Történelem - Irodalom - Documented facts and figures on Transylvania


The main purpose of this work is to furnish scholars, diplomats, statesmen, journalists, and other interested persons with factual information concerning the land called TRANSYLVANIA, today a province of the Socialist Republic of Rumania.
The territory known today as Transylvania includes Transylvania proper, part of the Banat, part of the Great Hungarian Plain and the former Partium, totalling 24,027 square miles.
440 B.C.   Herodotos described the SCYTHIANS, inhabiting the "lands East and North of the Danube river". "Scythian" is the collective name of a group of TURANIAN people, supposedly descendants of the SUMERIANS, but certainly carriers and preservers of the Sumerian culture.
As an integral part of the Hungarian Kingdom, Transylvania was drawn into the Western Christian Culture Circle at the beginning of the eleventh century. The architecture of old Transylvanian cities, such as Nagyvárad (today Oradea), Kolozsvár (Cluj-Napoca), Brassó (Brasov) or Dés (Dej) bear witness to this fact.
From the 11th to the 16th centuries every available data indicates that the population of Transylvania was relatively dense in the river valleys and in the central basin, while quite sparse in the mountain regions.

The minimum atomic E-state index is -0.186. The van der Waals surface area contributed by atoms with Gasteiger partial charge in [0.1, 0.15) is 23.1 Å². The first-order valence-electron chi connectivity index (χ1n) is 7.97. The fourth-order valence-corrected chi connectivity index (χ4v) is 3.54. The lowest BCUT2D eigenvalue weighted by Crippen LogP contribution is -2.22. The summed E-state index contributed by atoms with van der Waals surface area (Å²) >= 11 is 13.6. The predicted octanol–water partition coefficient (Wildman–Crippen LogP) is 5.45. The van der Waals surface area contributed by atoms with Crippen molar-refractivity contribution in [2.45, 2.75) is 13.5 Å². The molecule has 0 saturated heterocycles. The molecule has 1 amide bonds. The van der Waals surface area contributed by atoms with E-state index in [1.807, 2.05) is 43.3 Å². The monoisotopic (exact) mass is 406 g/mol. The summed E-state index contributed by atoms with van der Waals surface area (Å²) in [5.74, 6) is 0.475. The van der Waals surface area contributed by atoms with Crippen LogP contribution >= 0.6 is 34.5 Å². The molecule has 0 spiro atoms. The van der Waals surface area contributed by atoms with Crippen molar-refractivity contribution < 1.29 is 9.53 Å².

Grievances and legitimate demands
Today, at the end of the 20th century, civilized societies under majority rule firmly believe that such rule should not infringe upon the rights of minority groups.
A quick glance at the documented history of Transylvania will suffice to draw the following conclusions:   1.
EXCERPTS   from the Constitution of the Socialist Republic of Rumania   Art. 17. "The citizens of the Socialist Republic of Rumania, irrespective of their nationality, race, sex or religion shall have equal rights in all fields of economic, political, juridicial, social and cultural life.   The State shall guarantee the equal rights of the citizens.
American Hungarian Federation: Documents on the Human Rights Violations Against the Hungarian Minority in Rumania Before the   United Nations Human Rights Commission, the World Council of   Churches and the United States Congress and Government, Vol.   -1-. Washington 1975, Vol. 2 Washington 1976 (American   Hungarian Federation, Washington, D.C.)   Birdsall, P.

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